- New Hampshire regulators last month opened an investigation into the resale of power at electric vehicle charging stations, following a request made by Granite State Electric, d.b.a. Liberty Utilities.
- Currently, in New Hampshire, electricity reselling is largely prohibited and Liberty said this forces charging station owners to use flat hourly rates. Some 18 states have so far made changes to allow the resell of electricity for electric vehicle charging stations, including Maine and Massachusetts, according to the utility.
- All New Hampshire utilities and other interested parties are expected to file comments by Jan. 22.
Looking ahead to the growth of electric vehicles in the state and region, New Hampshire regulators have opened a proceeding to consider how recharging stations operate and if tariff changes are necessary.
"Electric vehicles are a growing presence in New Hampshire and in New England, and their use is supported by both state and regional initiatives," the Public Utilities Commission said in its order opening an investigation.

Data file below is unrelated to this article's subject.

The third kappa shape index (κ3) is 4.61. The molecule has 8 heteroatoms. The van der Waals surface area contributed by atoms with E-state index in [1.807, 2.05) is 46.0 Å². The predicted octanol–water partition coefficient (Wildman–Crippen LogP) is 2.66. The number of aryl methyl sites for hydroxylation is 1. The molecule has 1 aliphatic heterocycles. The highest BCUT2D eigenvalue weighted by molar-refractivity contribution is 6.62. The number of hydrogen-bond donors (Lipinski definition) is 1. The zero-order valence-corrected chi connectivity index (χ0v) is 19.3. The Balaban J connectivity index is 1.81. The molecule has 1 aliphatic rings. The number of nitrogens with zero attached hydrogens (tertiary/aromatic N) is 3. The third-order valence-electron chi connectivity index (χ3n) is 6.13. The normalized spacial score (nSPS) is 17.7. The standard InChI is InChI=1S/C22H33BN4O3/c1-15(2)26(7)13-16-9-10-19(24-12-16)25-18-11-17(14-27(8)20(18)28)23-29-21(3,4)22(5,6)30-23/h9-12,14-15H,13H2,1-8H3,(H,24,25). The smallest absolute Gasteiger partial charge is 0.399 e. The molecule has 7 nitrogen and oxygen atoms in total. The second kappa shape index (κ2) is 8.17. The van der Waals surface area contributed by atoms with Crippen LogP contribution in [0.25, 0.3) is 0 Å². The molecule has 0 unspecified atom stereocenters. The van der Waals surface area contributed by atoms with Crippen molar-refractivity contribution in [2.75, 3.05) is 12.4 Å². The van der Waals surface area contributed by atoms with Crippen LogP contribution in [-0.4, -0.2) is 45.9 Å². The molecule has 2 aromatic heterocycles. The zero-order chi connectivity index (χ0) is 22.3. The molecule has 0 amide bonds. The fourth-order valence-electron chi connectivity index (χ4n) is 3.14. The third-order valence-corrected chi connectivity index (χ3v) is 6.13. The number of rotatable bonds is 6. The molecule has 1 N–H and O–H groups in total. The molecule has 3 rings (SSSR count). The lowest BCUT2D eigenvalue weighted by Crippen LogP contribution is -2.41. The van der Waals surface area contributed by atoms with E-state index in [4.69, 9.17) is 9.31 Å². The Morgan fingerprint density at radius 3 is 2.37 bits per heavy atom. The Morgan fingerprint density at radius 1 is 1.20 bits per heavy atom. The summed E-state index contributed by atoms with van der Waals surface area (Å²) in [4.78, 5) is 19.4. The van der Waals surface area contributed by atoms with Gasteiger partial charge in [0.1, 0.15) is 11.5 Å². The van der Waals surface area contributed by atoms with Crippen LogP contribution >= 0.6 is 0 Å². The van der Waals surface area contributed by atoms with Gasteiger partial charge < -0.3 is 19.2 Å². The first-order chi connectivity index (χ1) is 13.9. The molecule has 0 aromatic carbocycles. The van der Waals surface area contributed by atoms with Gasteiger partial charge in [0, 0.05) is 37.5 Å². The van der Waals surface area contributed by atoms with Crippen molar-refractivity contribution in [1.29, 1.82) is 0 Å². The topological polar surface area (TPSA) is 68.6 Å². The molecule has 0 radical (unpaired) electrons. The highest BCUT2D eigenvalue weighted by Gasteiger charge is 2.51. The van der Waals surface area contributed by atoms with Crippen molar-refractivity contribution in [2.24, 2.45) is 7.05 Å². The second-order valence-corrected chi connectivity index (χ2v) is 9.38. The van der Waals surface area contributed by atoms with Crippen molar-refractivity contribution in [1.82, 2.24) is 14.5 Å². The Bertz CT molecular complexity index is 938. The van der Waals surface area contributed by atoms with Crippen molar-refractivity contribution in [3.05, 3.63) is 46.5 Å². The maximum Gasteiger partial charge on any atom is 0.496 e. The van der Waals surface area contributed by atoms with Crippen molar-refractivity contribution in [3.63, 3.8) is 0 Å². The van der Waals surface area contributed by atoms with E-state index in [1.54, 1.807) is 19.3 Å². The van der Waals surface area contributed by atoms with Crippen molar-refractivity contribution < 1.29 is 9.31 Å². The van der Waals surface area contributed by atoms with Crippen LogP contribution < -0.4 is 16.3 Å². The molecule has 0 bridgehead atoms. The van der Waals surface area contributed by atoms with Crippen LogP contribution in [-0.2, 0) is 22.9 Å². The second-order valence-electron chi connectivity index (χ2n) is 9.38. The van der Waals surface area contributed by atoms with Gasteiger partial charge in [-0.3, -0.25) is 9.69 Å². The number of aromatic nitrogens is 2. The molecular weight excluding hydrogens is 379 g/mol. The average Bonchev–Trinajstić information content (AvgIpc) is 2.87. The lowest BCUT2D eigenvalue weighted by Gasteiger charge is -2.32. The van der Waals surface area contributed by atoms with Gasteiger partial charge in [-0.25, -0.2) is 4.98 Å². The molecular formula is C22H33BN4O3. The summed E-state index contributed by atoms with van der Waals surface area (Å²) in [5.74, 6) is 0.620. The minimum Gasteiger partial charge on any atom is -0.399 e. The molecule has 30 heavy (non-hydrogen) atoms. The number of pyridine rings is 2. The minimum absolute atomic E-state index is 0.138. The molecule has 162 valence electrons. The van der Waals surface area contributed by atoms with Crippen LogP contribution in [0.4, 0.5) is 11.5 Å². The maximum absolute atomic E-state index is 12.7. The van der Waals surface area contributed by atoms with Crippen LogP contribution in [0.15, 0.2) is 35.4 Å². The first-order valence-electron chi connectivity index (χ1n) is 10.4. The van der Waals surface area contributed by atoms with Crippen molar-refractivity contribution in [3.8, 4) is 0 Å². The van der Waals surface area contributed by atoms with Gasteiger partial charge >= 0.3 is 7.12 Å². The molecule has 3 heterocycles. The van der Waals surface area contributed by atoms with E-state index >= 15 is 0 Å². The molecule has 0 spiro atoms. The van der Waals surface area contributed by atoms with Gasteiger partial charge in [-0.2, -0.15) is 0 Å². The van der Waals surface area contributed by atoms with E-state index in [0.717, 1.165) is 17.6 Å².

In its filing, Liberty told regulators that prohibiting the resale of electricity in its service territory "precludes the administrator/owner of the charging station to charge for usage at a per kilowatt-hour (kWh) rate. Rather, they are forced to charge in other manners, such as an hourly flat rate."
Liberty said in its filing that customers have "voiced their complaints ... maintaining that the hourly fees are too high," and said it wants to work with the industry to "make electric vehicle charging stations more economic for customers who utilize such facilities."
A technical conference will be held next month and staff recommendations are due to the commission by Feb. 26. Liberty has asked for changes that would allow businesses offering electric vehicle charging to be allowed to "charge by any method they determine appropriate, including charging on a
per kilowatt-hour basis."